Psychology of reading and writing: recalling vs. recognizing.

In a previous post, I mentioned I believe the usual advice given to writers (or, rather, to people who want to write) may not be that good, if not downright useless. And if one wants to be controversial, you might as well start with a big bang:

Read a lot. Reading will make you a better writer,” or variations of the same. It seems logical, common-sensical. But if you think about it, it’s a bit like saying that if you want to be a good musician, you should listen to a lot of music, or look at many paintings if you want to be a painter. A kind of craftsmanship by osmosis.

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The Seven Quests/Motivations and why we can’t have nice things

Among all the lists that tell you exactly how many “types of story” exist, I like this one about the Seven Quests. No, I don’t mean the famous The Seven Basic Plots but this one in this more obscure, plain, and unsourced website: Love, Money, Power, Glory, Revenge, Survival, and Self. I don’t know the source behind it, and I don’t think it’s an exhaustive list —I can think of two other important motivations— but it’s useful, simple, and surprisingly powerful.

What I like about that list is that it actually focuses on human emotions and motivations, not abstract Jungian narratives like “Killing the Monster.” After all, what does that even mean? Killing it, sure,… but for what? Because you want to loot his treasure, revenge, or simple survival? It changes the story quite a lot whether the motivation of our hero is one or the other, and it also highlights the pitfalls of each motivation, its dark side if you will (Love -> Jealousy, Money -> Greed, Power/Glory -> Arrogance & Wrath, Revenge -> Obsession & Moral downfall, Survival ->? (this one is morally neutral as I will explain later.)

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Bad Writing: Amazon bestsellers edition

The original goal of this post was to write a mini-essay on something that annoys me about contemporary writing. As far as I know, it has no name, and I struggled to find one, so I had to settle for something as cumbersome as “mid-action or mid-description beginnings.” Essentially, the story starts in media res, but not in the middle of the plot, but in the middle of a scene, with people (sometimes a lot of people) doing, sometimes exciting or action-related, stuff… for no reason we can discern. No goals, context, purpose, or meaning are given. It’s just a picture, like a movie scene (and in many cases, it shows the writer imagined it as such.)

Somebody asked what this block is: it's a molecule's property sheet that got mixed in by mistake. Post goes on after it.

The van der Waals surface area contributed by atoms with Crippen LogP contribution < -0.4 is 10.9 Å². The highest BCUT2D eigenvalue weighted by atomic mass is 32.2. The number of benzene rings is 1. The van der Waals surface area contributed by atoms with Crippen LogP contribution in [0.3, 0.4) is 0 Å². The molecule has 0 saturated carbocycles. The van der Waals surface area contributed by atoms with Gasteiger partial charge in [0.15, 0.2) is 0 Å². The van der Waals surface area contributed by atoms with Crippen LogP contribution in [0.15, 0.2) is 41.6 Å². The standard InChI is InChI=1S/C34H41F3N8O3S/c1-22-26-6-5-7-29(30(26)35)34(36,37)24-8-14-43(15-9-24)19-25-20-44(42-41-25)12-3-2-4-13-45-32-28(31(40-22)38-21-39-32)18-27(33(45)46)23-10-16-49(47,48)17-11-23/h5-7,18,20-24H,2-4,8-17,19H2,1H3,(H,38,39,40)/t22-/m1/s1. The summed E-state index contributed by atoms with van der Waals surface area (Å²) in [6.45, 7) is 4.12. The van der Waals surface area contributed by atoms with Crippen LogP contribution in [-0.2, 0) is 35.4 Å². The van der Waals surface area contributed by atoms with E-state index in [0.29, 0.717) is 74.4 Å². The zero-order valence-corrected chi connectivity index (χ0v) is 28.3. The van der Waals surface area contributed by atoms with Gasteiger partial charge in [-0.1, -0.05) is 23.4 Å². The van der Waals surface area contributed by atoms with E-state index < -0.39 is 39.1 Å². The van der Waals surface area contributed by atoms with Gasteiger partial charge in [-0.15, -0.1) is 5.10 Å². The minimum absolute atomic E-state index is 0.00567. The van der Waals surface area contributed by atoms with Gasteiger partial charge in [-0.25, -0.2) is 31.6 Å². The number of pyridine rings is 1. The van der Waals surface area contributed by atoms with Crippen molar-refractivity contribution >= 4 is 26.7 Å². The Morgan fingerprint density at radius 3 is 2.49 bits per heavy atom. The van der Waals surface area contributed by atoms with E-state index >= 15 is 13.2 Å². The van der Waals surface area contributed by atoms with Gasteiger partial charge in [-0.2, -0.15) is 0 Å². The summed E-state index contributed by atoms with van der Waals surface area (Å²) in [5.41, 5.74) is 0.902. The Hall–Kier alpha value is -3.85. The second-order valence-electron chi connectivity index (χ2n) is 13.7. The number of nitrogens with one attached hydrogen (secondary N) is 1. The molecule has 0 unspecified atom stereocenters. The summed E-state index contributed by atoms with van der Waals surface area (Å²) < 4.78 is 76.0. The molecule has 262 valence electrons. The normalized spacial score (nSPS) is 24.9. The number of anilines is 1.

The protagonist can be fighting another person (and we know nothing about them so we have no reason to care,) sweating profusely from some equally strenuous activity, engaging in a heavy dialogue with a character we know nothing about, or sometimes it’s a cliché-ridden description as the character prepares to do one of those things (the standard in fantasy until a few years ago was to describe, for some unfathomable reason, the sky – usually a sunset or dawn- and how that light reflected on the local vegetation.) The opposite, of course, is to start like all stories have been writing always, with a small, perhaps only a single sentence, explanation about the why, where, and when so we can contextualize what is happening and will happen.

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Reading the Hugos (2018) The Martian Obelisk

Someone must have let his guard down because this story, The Martian Obelisk, by Linda Nagata, is an actual science fiction story, with bits of astronomy, space travel, technology, and all that jazz. Yes, unbelievable isn’t it? A Hugo story which is an actual science fiction story?! You could give this story to a random person whose only understanding of sci-fi is “stuff with rockets and futuristic gadgets” and he would concur with you: yes, this is, indeed, a science fiction story. Unfortunately, it overextends, misses the mark, and fails at it.

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Hemingway didn’t write like you think he wrote.

If you have spent more than a few seconds following the writing blogosphere, searching for writing tips and stuff like that you will have found variations of these two statements: “Write short, clear sentences“, sometimes followed by a “like Hemingway did.” Either as an example of simple, clear writing or as a description of his style, the universal, known-by-everybody message is the same: he wrote short sentences, and that’s the style to emulate.

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These foking fockers focking focked language again: on swearing and fiction.

Today is the Lord’s Day so I won’t engage in any posting of wicked and evil news for it is known that all journalists are servants of one devil or another, and reading their shrieking incantations for too long is a sure path to damnation and mental retardation. Instead, I’ll write about swearing in writing and the word fuck.

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